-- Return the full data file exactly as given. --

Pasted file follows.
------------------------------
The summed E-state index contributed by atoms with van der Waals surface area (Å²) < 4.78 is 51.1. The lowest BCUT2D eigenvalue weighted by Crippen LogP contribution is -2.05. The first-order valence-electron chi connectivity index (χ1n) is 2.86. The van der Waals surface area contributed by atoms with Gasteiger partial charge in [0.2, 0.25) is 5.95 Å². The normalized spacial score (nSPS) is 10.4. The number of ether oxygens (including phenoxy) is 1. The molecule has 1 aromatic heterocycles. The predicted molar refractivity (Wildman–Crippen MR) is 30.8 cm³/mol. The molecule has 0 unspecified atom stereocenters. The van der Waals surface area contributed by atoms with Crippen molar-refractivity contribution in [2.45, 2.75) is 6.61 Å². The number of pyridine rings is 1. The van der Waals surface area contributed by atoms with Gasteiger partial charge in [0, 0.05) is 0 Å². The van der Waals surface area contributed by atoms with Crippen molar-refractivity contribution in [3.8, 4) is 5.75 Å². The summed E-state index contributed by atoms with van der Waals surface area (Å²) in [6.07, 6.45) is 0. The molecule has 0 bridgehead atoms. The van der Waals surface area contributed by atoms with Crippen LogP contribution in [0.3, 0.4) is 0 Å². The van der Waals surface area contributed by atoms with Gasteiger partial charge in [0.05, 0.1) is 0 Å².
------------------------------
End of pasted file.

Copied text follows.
The summed E-state index contributed by atoms with van der Waals surface area (Å²) < 4.78 is 51.1. The lowest BCUT2D eigenvalue weighted by Crippen LogP contribution is -2.05. The first-order valence-electron chi connectivity index (χ1n) is 2.86. The van der Waals surface area contributed by atoms with Gasteiger partial charge in [0.2, 0.25) is 5.95 Å². The normalized spacial score (nSPS) is 10.4. The number of ether oxygens (including phenoxy) is 1. The molecule has 1 aromatic heterocycles. The predicted molar refractivity (Wildman–Crippen MR) is 30.8 cm³/mol. The molecule has 0 unspecified atom stereocenters. The van der Waals surface area contributed by atoms with Crippen molar-refractivity contribution in [2.45, 2.75) is 6.61 Å². The number of pyridine rings is 1. The van der Waals surface area contributed by atoms with Gasteiger partial charge in [0, 0.05) is 0 Å². The van der Waals surface area contributed by atoms with Crippen molar-refractivity contribution in [3.8, 4) is 5.75 Å². The summed E-state index contributed by atoms with van der Waals surface area (Å²) in [6.07, 6.45) is 0. The molecule has 0 bridgehead atoms. The van der Waals surface area contributed by atoms with Crippen LogP contribution in [0.3, 0.4) is 0 Å². The van der Waals surface area contributed by atoms with Gasteiger partial charge in [0.05, 0.1) is 0 Å².